The difference between the legacy qualifications curriculum and the QCTO curriculum format

Written by: Hannes Nel

After approximately eight years in which the QCTO made some progress towards the development and registration of new occupational qualifications, stakeholders are beginning to wonder if the new curriculum model will ever replace the old (legacy) one and, more importantly, if it would be an improvement. We currently have the situation where legacy curriculums as well as QCTO model curriculums are registered on the NQF. It is not clear when all legacy qualifications will be removed from the NQF. However, it would be a sorry day if such curriculums are scrapped without being replaced by new and, hopefully, better ones.

The following are some of the most important differences between the QCTO curriculum structure and the legacy qualification curriculum format:

  1. Legacy qualifications are composed of a number of separate unit standards, each catering for the achievement of practical competencies (outcomes) theoretical knowledge (essential embedded knowledge) and critical cross-field outcomes.

QCTO qualifications split the legacy unit standards into three separate unit standards per unit of learning (module or subject), one providing for knowledge, one for practical skills and one for work experience.

  1. Each legacy unit standard has its own NQF level and number of credits. They can be offered as separate learning programmes or combined with other related unit standards to form a “bigger” learning programme. Credits for each unit standard can be read into the NLRD. At least some SETA Learner record databases allow this, but it is not clear if the credits are still transferred to the NLRD.

QCTO units of learning and unit standards cannot stand alone and no credits are allocated to them separately. Credits are allocated for the whole qualification. No credits can, therefore, be read into the NLRD for separate units of learning or unit standards, with the result that it would probably not make sense offering them as separate learning programmes either.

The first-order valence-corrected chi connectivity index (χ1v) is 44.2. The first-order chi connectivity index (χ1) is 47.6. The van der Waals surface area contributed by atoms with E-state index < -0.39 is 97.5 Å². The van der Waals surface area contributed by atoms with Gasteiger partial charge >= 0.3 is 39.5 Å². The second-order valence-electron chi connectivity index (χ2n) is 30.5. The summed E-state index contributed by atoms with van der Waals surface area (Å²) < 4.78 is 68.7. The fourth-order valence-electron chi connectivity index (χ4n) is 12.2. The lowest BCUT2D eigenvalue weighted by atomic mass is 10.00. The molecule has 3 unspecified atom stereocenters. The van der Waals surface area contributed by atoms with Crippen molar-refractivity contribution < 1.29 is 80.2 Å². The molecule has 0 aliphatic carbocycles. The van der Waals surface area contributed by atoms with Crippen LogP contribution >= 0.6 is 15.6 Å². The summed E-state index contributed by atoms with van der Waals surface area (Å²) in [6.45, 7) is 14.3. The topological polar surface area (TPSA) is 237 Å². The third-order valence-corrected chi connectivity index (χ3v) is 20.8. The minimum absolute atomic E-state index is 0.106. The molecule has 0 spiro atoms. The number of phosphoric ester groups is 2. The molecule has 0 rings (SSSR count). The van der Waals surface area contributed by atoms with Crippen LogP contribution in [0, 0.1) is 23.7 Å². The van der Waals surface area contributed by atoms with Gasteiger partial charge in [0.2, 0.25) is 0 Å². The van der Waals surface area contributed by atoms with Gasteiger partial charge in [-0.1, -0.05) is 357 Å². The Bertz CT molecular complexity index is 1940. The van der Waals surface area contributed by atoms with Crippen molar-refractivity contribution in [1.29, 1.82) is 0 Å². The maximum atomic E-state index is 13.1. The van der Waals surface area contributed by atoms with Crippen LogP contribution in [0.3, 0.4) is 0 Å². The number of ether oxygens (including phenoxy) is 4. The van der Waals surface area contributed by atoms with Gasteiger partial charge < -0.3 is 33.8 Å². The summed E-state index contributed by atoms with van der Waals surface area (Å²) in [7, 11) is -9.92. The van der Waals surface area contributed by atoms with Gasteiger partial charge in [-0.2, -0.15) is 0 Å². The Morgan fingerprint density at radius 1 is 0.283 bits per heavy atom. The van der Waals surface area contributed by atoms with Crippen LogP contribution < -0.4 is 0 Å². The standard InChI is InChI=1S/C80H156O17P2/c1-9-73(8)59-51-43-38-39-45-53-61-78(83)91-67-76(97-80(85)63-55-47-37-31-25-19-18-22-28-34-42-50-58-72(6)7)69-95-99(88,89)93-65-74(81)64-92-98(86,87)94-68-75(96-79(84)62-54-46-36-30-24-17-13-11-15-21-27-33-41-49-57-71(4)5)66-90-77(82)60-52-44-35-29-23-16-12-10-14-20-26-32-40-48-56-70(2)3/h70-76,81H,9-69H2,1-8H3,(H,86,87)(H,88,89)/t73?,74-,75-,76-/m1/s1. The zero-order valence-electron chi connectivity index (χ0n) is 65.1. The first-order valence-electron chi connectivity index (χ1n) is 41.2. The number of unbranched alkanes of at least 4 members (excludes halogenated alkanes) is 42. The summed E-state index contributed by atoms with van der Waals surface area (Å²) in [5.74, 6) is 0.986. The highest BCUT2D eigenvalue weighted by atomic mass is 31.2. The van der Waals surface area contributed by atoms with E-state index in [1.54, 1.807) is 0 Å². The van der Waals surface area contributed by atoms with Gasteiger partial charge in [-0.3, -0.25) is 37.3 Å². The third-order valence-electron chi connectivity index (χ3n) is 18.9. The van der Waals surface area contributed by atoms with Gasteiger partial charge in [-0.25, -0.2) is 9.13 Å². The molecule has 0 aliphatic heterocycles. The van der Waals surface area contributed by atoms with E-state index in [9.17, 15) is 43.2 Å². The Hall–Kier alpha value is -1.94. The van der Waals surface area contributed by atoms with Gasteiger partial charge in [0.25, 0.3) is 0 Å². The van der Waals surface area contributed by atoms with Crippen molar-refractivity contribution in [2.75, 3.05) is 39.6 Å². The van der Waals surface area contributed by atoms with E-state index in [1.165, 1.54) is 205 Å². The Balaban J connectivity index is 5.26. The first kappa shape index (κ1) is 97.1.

1. Legacy qualifications are not compared internationally, although this should be done during the design process.

QCTO qualifications are compared internationally to ensure that South African qualifications are on par with international requirements and trends.

  1. Legacy qualifications and unit standards were initially designed by Standards Generating Bodies (SGBs). This process, however, was watered down considerably to working groups, probably because SGBs often did not function properly for various reasons.

QCTO qualifications are designed under supervision of a registered Development Quality Partner (DQP). This procedure is already questioned, probably because of the inability of some DQPs to perform and manage.

  1. Legacy qualifications and unit standards specify who can benefit from the qualification or unit standard in general terms, referring to job titles.

QCTO qualifications (not units of learning or unit standards) are specific in terms of the occupational profile of those who should benefit from the qualification, even specifying the OFO codes, occupational purpose, tasks and context. The occupational description that needs to be specified is so elaborate that it could well be a job profile or duty sheet.

  1. Although legacy qualifications and unit standards as well as QCTO qualifications require workplace experience, the QCTO qualifications are much more specific in this respect.

The writing of occupational curriculums is taking longer than initially anticipated, leading to discontent amongst stakeholders and rendering the process inefficient. The reason for the process being extremely time-consuming is, unfortunately, not because of thorough work but rather because of long periods of inactivity between meetings, different stakeholders joining the process at different times thereby often disrupting the smooth flow of the development process and some unnecessary bureaucratic procedures which adds no value to the process.

There are two rather important deficiencies in the current occupational curriculum format namely that too much duplication takes place and it would be difficult to compare it with HE and TVET curriculums for determining equivalence. Determining equivalence is necessary in order to achieve articulation of the three NQF sub-frameworks and articulation is necessary for opening pathways between different NQF sub-frameworks.